15 million students chronically miss school in post-COVID spike
Extreme levels of student absence have spiked in schools across the country since the pandemic began, according to data released Friday by Attendance Works, a nonprofit research initiative.
- Nearly 30% of students (14.7 million) were chronically absent during the 2021-22 school year, meaning they missed 10% or more of the year.
What's happening: The figures are more stark for students in schools with higher poverty rates.
- Nearly 70% of high-poverty schools experienced chronic absenteeism in 2021-22, up from 25% before the pandemic.
- 66% of students attended a school with extreme or high levels of chronic absence in 2021-22.
- Preliminary 2022-23 data suggests that absences slightly improved the following school year, the New York Times reported.
Threat level: Chronic absenteeism widens inequities, said Hedy Chang, the executive director and president of Attendance Works.
- Students who miss school are less likely to read by the end of third grade and more likely to have academic and behavioral challenges in middle school.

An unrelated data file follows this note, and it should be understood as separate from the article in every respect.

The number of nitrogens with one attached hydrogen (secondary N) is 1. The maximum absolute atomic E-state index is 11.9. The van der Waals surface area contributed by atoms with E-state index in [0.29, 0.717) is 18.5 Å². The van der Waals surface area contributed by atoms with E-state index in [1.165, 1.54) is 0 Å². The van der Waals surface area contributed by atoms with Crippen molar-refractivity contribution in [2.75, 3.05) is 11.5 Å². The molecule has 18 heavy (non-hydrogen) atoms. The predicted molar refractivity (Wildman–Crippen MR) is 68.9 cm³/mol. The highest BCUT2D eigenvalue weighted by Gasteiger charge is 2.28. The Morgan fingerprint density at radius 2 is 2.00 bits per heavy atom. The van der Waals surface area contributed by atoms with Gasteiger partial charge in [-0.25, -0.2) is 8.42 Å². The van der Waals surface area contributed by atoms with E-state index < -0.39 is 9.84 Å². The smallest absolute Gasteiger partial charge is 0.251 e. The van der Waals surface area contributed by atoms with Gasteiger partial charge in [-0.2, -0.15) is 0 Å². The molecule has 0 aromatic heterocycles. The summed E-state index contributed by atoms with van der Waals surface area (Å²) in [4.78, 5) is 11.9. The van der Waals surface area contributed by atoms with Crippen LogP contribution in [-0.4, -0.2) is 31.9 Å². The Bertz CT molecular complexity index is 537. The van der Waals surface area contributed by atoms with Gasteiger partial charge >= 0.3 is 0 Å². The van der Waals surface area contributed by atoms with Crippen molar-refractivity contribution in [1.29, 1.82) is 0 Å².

- They're also more likely to drop out of high school.
Zoom in: One of the most stark increases in absenteeism occurred in elementary schools.
- 7% of schools had 30% or more students who were chronically absent in 2017-18, which increased to 38% of schools in 2021-22.
- "If you don't address it then, the problems typically get more challenging as the kid gets older and they fall further behind or the routine doesn't become part of what they know how to do," Chang said.
State of play: Absenteeism figures are separate from students who stopped attending school during COVID-19 and never returned.
- Hundreds of thousands of students disappeared from schools and haven't re-enrolled, per the AP.
Between the lines: Absenteeism has widely varying root causes, according to Attendance Works. They include:
- Chronic and accute illness, trauma, family responsibilities, housing and food insecurity.
- Academic or behavioral struggling, anxiety, unwelcoming school climate, undiagnosed disability.
- Lack of challenging, culturally responsive instruction, no meaningful relationships to adults, need to work.
- Losing track of absences, assumptions that absences only matter for older students.